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Two Arguments Against the Fed We Should Make Over and Over

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Tags The Fed

11/01/2016

Populism is the order of the day. And one particularly ripe populist issue is the Federal Reserve, which Americans quite reasonably think is complicit with Wall Street banks and the Treasury Department in creating an elite class that makes far more money than it should. While the details of how this occurs mechanically are complicated, it's no crime for working people not to follow the Fed's every move or understand the intricacies of its relationship with commercial banks.

The question is how anti-Fed libertarians might take this vague sentiment, seen among both Trump voters and Occupy Wall Street/Bernie Sanders supporters, and make hay of it. How do we make our fundamental criticisms of central-banks more meaningful to average Americans, while steering the debate away from deeply misguided anti-capitalist sentiment? Simply saying "End the Fed" sounds extreme and scary to many, but simply arguing about the details of this or that pronouncement by Janet Yellen allows our opponents to frame the debate from their status quo perspective.

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Two ideas suggest themselves:

  • First, we should never tire of repeating the simple truth that, yes indeed, the dollar has lost 90% of its purchasing power to monetary inflation since the Fed was created. This is not a complicated argument, and it especially rings true with older people who remember how much they paid for homes, cars, appliances, and the like many decades ago. It is also easy to depict visually, as the St. Louis Fed chart above shows. And it requires no conspiratorial bent to accept: one prominent hedge fund manager from a firm you would recognize told us he has a printout of this chart taped next to his monitor as a constant reminder that the only returns that matter to his investors are returns net of inflation.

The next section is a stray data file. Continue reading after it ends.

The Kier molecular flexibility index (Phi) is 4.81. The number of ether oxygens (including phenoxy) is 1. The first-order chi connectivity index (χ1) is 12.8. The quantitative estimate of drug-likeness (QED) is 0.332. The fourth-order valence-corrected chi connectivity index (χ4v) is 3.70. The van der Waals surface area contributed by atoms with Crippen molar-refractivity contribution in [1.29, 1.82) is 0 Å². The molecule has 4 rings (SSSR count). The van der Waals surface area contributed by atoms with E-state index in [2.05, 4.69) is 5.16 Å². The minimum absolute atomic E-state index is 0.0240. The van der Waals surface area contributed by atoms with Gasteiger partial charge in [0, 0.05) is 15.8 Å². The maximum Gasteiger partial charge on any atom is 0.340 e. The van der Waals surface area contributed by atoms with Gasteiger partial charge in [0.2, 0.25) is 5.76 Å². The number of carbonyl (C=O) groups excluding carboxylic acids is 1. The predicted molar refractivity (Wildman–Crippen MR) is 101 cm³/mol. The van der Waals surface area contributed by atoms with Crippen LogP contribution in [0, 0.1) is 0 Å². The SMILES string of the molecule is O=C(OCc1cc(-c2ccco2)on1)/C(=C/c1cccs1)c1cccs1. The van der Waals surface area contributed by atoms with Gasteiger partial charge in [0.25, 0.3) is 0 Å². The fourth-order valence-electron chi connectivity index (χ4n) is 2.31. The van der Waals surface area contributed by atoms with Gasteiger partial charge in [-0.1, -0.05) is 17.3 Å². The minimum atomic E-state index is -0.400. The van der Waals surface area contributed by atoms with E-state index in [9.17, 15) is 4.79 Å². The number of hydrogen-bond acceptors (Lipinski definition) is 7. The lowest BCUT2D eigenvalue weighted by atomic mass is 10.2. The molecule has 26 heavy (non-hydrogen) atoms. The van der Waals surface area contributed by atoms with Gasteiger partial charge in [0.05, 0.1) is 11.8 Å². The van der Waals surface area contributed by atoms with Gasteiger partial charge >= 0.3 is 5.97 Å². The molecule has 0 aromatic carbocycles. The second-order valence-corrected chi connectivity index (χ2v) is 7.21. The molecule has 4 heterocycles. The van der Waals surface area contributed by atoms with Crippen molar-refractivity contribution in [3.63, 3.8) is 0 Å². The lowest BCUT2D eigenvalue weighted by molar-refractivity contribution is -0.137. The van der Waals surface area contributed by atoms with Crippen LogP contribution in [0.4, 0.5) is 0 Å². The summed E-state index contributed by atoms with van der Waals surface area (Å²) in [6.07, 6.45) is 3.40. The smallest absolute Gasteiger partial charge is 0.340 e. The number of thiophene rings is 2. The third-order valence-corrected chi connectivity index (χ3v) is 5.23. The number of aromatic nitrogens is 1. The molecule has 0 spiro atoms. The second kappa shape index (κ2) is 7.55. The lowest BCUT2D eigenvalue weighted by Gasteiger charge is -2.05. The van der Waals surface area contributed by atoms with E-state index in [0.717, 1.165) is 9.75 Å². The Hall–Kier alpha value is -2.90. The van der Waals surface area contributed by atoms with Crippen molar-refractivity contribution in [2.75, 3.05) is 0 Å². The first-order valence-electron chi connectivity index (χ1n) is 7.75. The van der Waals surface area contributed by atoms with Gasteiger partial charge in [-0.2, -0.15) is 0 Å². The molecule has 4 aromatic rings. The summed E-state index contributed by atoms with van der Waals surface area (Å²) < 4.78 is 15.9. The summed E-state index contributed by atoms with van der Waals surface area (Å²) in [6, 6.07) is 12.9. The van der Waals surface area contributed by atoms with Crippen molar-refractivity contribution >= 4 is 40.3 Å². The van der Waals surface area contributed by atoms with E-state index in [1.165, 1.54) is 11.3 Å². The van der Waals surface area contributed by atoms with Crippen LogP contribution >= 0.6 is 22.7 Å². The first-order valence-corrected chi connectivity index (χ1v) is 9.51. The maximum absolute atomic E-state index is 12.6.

• Second, we should consistently remind people that inflation is a tax-- and a regressive tax at that. Defenders of the Fed frequently respond to the point above by reminding us that people don't just stuff money in mattresses, but rather earn interest via simple bank deposits or returns via investments. Never mind that these same Fed defenders routinely support near-zero, zero, or even negative interest rates when it comes to FOMC policy decisions. But the salient point is this: the difference between the interest rate one earns on a simple money market or savings account and the real inflation rate is effectively a tax. Whether you believe government inflation statistics or alternate statistics as compiled by Shadowstats.com, you are losing money by holding it in an account that pays interest at a rate below inflation. The loss is the "Fed tax."
    Suppose today you put $100,000 in a bank account that pays zero interest. Even if the Fed magically targets and holds inflation exactly at 2% for the next decade, in ten years you will need nearly $122,000 to buy what $100,000 buys today. This Fed tax is also highly regressive, because people with less wealth and financial acumen tend to hold savings in cash, simple checking accounts, or 401(k)s. Wealthier individuals, meanwhile, have diversified portfolios and can chase yields through more sophisticated equity and bond investments. Retirees suffer as well, because it's harder for them to go out and find new sources of earned income. The Fed tax is real, and it is easy to explain to average people.

With these two points in mind, libertarians and Austrians should embrace anti-Fed populism. It is not inherently anti-capitalist or anti-intellectual, but rather grounded in truth: the Fed is a ripoff that leaves most Americans worse off. But how we explain the details of that ripoff matters.

Jeff Deist is president of the Mises Institute. He previously worked as a longtime advisor and chief of staff to Congressman Ron Paul. Contact: email; twitter.

Jeff Deist is president of the Mises Institute. He previously worked as chief of staff to Congressman Ron Paul, and as an attorney for private equity clients. Contact: email; twitter.

Note: The views expressed on Mises.org are not necessarily those of the Mises Institute.
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